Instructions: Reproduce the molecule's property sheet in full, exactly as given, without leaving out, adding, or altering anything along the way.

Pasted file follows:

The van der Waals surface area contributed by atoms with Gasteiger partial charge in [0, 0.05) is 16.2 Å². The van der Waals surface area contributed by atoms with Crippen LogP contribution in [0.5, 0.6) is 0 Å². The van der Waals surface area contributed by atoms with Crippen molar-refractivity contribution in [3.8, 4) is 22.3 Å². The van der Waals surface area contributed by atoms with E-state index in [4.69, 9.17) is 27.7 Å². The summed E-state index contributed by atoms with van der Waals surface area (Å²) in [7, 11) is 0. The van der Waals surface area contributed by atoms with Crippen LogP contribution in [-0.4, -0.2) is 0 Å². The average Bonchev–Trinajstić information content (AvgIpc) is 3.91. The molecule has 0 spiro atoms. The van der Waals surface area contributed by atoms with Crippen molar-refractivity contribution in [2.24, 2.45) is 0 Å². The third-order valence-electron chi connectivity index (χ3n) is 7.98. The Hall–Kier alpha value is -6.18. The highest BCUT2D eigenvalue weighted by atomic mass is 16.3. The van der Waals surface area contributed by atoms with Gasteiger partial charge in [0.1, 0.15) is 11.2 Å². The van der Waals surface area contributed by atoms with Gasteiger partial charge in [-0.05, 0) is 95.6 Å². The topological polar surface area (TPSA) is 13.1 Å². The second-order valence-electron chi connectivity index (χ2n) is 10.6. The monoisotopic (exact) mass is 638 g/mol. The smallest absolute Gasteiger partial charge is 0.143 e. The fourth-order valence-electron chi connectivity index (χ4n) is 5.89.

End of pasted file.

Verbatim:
The van der Waals surface area contributed by atoms with Gasteiger partial charge in [0, 0.05) is 16.2 Å². The van der Waals surface area contributed by atoms with Crippen LogP contribution in [0.5, 0.6) is 0 Å². The van der Waals surface area contributed by atoms with Crippen molar-refractivity contribution in [3.8, 4) is 22.3 Å². The van der Waals surface area contributed by atoms with E-state index in [4.69, 9.17) is 27.7 Å². The summed E-state index contributed by atoms with van der Waals surface area (Å²) in [7, 11) is 0. The van der Waals surface area contributed by atoms with Crippen LogP contribution in [-0.4, -0.2) is 0 Å². The average Bonchev–Trinajstić information content (AvgIpc) is 3.91. The molecule has 0 spiro atoms. The van der Waals surface area contributed by atoms with Crippen molar-refractivity contribution in [2.24, 2.45) is 0 Å². The third-order valence-electron chi connectivity index (χ3n) is 7.98. The Hall–Kier alpha value is -6.18. The highest BCUT2D eigenvalue weighted by atomic mass is 16.3. The van der Waals surface area contributed by atoms with Gasteiger partial charge in [0.1, 0.15) is 11.2 Å². The van der Waals surface area contributed by atoms with Gasteiger partial charge in [-0.05, 0) is 95.6 Å². The topological polar surface area (TPSA) is 13.1 Å². The second-order valence-electron chi connectivity index (χ2n) is 10.6. The monoisotopic (exact) mass is 638 g/mol. The smallest absolute Gasteiger partial charge is 0.143 e. The fourth-order valence-electron chi connectivity index (χ4n) is 5.89.